• We control for different degree of optimism as in van Praag (08)

        • We make use of individuals’ valuations (Vi) about other aspects (health policy, education policy, transportation)/

          • Regress different Vi on Xi;

          • Obtain principal components of residuals.

          • Add the first principal component (Ki) in (1).

    • Sample selection issues, particularly for women, may be important –need to control for it.


    Methodological issues ii
    Methodological issues (II) function of:

    • Further omitted variable bias issues:Even after controlling for optimism one could argue that the relationship between type of job and job satisfaction is driven by unobservable variables.

      • For example, less able individuals choose informality and at the same time have lower expectatives and therefore higher JS.

    • Need panel data to properly account for that, however data contains information on whether workers prefer working as self-employed or salaried.


    Data i
    Data (I) function of:

    • Data for three low income countries (Guatemala, Honduras, El Salvador)

    • Collected by Statistical National Offices in 2007

    • Nationally representative samples (18-64 years old)

      • Honduras: 8288 individuals.

      • El Salvador: 1082 individuals

      • Guatemala: 1400 individuals

    • One individual randomly selected within the household answers a longer questionnaire

    • In practice some over-representation of women

    • Re-weighting


    Data ii
    Data (II) function of:

    • Data contains info on:

      • Individual (including health status) and objective work characteristics

      • Job satisfaction and subjective appreciations of job characteristics

    • Whether workers would prefer being salaried or self-employed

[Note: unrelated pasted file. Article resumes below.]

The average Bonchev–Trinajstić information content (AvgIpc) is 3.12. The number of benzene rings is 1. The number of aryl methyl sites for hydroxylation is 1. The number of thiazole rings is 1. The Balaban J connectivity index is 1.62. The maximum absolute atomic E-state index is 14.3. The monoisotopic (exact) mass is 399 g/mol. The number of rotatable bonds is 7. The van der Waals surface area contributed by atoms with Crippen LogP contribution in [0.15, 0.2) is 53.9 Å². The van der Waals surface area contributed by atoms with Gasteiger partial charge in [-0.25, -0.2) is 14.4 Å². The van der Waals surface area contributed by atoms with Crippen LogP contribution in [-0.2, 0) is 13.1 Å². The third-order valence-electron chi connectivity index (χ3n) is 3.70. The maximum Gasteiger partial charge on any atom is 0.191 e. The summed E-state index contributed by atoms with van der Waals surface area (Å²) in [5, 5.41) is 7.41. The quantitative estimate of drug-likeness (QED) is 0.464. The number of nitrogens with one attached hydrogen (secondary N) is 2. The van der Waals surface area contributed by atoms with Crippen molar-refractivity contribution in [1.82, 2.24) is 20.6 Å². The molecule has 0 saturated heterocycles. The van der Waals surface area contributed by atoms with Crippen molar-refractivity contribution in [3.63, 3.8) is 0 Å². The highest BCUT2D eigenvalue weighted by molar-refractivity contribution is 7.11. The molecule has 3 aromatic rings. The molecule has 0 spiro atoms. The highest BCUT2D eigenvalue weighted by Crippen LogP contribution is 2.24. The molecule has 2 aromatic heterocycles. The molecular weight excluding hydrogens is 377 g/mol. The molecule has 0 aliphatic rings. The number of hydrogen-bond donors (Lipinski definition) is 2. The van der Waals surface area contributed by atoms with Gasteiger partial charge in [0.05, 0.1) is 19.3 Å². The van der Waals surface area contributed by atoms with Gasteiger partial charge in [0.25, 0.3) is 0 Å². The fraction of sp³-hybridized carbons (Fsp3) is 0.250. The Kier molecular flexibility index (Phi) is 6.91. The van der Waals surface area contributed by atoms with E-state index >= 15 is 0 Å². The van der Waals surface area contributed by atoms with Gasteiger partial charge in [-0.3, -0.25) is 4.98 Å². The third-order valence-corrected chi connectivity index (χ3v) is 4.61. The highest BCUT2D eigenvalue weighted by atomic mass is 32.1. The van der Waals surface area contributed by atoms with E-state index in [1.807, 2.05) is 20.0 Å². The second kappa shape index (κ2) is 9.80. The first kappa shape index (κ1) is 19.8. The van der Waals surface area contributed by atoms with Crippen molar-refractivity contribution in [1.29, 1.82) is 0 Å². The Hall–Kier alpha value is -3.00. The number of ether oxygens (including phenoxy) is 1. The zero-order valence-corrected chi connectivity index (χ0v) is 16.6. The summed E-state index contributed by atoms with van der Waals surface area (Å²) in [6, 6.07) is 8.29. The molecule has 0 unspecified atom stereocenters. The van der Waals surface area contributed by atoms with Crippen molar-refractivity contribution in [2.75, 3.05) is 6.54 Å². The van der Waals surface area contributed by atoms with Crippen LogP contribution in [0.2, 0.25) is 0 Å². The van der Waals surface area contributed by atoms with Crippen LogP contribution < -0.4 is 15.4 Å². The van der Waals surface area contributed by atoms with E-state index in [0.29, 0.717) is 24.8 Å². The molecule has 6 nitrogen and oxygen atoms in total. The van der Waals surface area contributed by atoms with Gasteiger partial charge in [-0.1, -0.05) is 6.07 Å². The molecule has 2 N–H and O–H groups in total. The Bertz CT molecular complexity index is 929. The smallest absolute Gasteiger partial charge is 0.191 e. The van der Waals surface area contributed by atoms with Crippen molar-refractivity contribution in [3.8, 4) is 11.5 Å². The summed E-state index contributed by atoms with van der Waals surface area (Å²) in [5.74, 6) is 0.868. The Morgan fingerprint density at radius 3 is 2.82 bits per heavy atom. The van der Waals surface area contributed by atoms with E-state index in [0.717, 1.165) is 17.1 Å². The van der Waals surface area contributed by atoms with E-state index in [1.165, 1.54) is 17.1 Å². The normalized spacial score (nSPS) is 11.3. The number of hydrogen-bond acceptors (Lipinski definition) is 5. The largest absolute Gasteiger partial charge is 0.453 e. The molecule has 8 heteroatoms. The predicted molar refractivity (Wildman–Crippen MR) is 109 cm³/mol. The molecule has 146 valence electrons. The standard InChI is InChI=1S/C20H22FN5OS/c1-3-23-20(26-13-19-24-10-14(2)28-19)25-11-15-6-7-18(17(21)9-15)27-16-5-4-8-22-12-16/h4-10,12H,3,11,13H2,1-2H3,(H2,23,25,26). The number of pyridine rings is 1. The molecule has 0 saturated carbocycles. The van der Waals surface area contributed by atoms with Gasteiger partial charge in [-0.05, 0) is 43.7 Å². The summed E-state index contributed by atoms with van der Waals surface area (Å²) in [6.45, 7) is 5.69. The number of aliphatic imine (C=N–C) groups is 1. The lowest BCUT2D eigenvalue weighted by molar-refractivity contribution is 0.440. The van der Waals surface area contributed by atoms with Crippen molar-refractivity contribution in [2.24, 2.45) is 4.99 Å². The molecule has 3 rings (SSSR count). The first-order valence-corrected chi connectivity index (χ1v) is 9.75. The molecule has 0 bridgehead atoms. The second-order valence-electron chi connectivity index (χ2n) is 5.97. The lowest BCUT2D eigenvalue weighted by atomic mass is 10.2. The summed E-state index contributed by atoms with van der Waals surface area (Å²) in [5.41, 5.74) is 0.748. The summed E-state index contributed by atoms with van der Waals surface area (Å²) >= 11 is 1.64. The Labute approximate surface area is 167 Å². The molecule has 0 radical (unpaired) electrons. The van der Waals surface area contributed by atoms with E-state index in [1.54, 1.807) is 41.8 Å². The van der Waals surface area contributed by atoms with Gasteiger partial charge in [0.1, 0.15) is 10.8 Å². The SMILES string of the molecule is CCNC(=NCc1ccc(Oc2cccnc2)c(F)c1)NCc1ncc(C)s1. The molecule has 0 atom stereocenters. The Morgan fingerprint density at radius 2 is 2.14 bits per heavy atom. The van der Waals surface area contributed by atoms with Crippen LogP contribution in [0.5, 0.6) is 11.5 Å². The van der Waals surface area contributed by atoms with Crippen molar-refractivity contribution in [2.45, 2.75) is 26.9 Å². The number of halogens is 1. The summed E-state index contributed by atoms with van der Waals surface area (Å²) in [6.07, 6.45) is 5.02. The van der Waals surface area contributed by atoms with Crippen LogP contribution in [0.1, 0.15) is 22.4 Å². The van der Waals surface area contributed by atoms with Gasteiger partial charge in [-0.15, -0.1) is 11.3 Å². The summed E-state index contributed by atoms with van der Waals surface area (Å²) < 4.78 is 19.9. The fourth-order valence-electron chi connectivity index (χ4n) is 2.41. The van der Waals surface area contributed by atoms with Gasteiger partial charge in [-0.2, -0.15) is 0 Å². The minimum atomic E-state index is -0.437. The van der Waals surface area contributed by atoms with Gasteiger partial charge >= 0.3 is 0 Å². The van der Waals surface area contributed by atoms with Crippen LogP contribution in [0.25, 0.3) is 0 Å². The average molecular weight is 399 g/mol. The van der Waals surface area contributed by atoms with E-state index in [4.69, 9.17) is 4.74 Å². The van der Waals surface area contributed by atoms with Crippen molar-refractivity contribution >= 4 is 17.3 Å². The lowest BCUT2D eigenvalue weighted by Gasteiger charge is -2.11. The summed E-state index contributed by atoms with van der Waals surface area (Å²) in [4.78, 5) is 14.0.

• Job satisfaction defined as “are you satisfied with the job you do?”


    Ranking does function of:

    not correspond

    with traditional

    distinctions based

    on firm size




    Omitted category self-employed function of:

    Earnings strongly associated with

    Job satisfaction


    Omitted category self-employed function of:

    Job characteristics correlate

    with job satisfaction in an

    Expected manner


    Omitted category self-employed function of:

    Salaried small are worse off than

    self-employed

    Salaried at large firms are

    better off.


    Results are robust to
    Results are robust to: function of:

    • Controlling for selection into employment

    • Results do not seem to be related to unobservable variables correlated to job security and job category.

    • Using a pseudo- fixed effect estimator to control for unobserved heterogeneity



    Results change across countries
    Results change across countries function of:

    Strong preference

    For self-employment


    And education
    And education… function of:

    Higher preference for formal

    among skilled workers Lower

    valuation of benefits among

    Unskilled?


    In sum
    In sum function of:

    • Data suggests that unskilled workers have lower valuations of benefits.

      • Lower financial/pension literacy

      • Cash constraints?

    • They perceive payments as taxes;

    • Labor supply more elastic; taxes will tend to fall on employers;

    • Which may explain why many unskilled workers are hired without SS

    • It may explain why so few workers blame the entrepreneurs for their lack of social security


    Even if workers are better off in some informal jobs informality leads to poor outcomes
    Even if workers are better off in (some) informal jobs, informality leads to poor outcomes…

    • Large numbers of people possibly not getting protected against poverty in old age.

      • Do informal workers save for retirement?

  • Informality renders labor policy ineffective.

    • How to implement unemployment insurance, or protect workers against accidents or disability?


  • Part II: Informality lowers productivity informality leads to poor outcomes… based on“Informality, Resource Misallocation and Productivity in Brazil” Carpio and Pagés (2009)


    A channel informality leads to resource misallocation
    (A) channel: Informality leads to resource misallocation informality leads to poor outcomes…

    • TFP (formal) > TFP (informal) firms.

    • Informal and formal firms produce goods that are substitutes to some degree.

    • Informality is a subsidy on less productive firms, allowing them to sell products to a lower price than they would if they paid taxes and regulations.